Transcript: Nightly Business Report – June 18, 2018

ANNOUNCER: This is NIGHTLY BUSINESS REPORT with Bill Griffeth and Sue
Herera.

BILL GRIFFETH, NIGHTLY BUSINESS REPORT ANCHOR: Fifth straight loss. The
Dow closes lower as trade tensions linger and the risk to the economy rise.

You think you`re being tracked? Well, the answer may be yes, even if you
turn off your locator on your smartphone.

Paying with plastic. As interest rates go up, there are ways to lower high
credit card fees.

Those stories and more tonight on NIGHTLY BUSINESS REPORT for this Monday,
June the 18th.

And we do bid you good evening, everybody. Sue is off tonight.

You`re going to hear the word “trade” a lot because the standoff between
the world`s two largest economies continues to weigh on stocks, especially
some large cap names with global exposure that make up the Dow Jones
Industrial Average. Market uncertainty has been rising, of course, over
the past few months because of the trade friction between the U.S. and
China. And today, investors were once again cautious, unwilling to take on
much risk.

The Dow was down more than 200 points for a time today. When all was said
and done, it fell 103, fell back below 25,000, the Nasdaq eked out a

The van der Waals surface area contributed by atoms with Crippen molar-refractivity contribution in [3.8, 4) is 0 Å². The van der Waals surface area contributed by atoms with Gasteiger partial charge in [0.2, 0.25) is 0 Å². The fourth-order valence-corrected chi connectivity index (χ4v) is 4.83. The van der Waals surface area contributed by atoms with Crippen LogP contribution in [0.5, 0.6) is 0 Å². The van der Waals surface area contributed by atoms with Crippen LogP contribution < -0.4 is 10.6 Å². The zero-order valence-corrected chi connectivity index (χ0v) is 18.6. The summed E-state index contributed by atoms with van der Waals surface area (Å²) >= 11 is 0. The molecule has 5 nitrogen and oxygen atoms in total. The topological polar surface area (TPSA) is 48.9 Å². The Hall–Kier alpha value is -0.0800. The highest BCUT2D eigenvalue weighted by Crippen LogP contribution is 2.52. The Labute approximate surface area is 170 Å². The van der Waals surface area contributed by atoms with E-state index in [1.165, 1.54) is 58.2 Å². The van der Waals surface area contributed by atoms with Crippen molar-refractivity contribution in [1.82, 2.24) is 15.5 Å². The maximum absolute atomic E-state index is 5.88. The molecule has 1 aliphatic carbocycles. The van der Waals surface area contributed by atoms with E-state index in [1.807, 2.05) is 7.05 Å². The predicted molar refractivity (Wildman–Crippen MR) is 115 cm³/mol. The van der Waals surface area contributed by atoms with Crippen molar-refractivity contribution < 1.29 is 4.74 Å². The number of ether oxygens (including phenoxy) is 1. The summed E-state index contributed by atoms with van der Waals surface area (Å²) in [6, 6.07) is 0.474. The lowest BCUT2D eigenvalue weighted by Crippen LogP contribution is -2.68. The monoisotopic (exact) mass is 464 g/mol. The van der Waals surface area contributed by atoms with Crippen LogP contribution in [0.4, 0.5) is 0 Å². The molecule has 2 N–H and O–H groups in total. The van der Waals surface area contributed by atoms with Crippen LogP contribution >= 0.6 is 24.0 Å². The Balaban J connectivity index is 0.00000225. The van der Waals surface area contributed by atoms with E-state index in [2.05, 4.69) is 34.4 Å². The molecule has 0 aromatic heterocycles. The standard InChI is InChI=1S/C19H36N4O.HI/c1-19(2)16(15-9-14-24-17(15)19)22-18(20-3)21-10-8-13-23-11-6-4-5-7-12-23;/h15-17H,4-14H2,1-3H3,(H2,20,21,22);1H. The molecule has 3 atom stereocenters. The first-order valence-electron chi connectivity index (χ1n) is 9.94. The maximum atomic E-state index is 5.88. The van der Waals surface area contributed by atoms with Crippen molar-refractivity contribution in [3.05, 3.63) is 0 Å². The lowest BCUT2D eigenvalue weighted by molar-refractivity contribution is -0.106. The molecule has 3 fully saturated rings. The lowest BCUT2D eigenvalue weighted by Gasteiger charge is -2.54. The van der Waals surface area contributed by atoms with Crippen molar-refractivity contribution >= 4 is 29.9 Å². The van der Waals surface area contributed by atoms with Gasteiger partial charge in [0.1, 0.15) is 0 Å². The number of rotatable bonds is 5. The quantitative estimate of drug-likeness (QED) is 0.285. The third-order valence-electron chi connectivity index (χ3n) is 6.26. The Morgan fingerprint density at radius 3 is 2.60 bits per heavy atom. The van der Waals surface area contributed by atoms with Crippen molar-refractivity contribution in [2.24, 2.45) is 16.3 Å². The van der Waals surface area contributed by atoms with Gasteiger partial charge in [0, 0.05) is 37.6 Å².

fractional gain and the S&P down five points.

Bob Pisani has more on what is pressuring stocks.

(BEGIN VIDEOTAPE)

BOB PISANI, NIGHTLY BUSINESS REPORT CORRESPONDENT: Stocks traded lower,
but closed around session highs. With the Nasdaq small caps both eking out
small gains. Tech and FANG stocks looked to be flipping the market early
on, but banks failed to rally although they moved up towards the close.
Investors are worried about the growing threat of an all-out trade war
between the U.S. and China and they sift through the list of U.S. products
China has rolled out in retaliation — chip makers, automakers, soybean
farmers, they`re among the victims of this latest trade skirmish.

Semiconductor names like Intel (NASDAQ:INTC), Broadcom (NASDAQ:BRCM) and
Lam Research (NASDAQ:LRCX) all came under pressure on those concerns.
Intel (NASDAQ:INTC) also got downgraded by one Wall Street a firm. And if
you still think trade uncertainty is no big deal, small caps tell a
different story. The small cap Russell 2000 index is up about 11 percent.
More than twice what the S&P 500 is up this quarter. Small caps have less
exposure to international trade war than big caps.

Finally, one other factor contributing to the weakness could be
seasonality. According to the Stock Traders` Almanac, the Dow has been
down roughly 1 percent in the week following June option expirations day
which was on Friday. Remember, that`s typically one of the big volume days
of the year.

For NIGHTLY BUSIENSS REPORT, I`m Bob Pisani at the New York Stock Exchange.

(END VIDEOTAPE)

GRIFFETH: Now, the Commerce Department today announced an investigation
into the dumping of steel propane cylinders from China, Taiwan and
Thailand. Just the latest salvo in escalating trade tensions that has many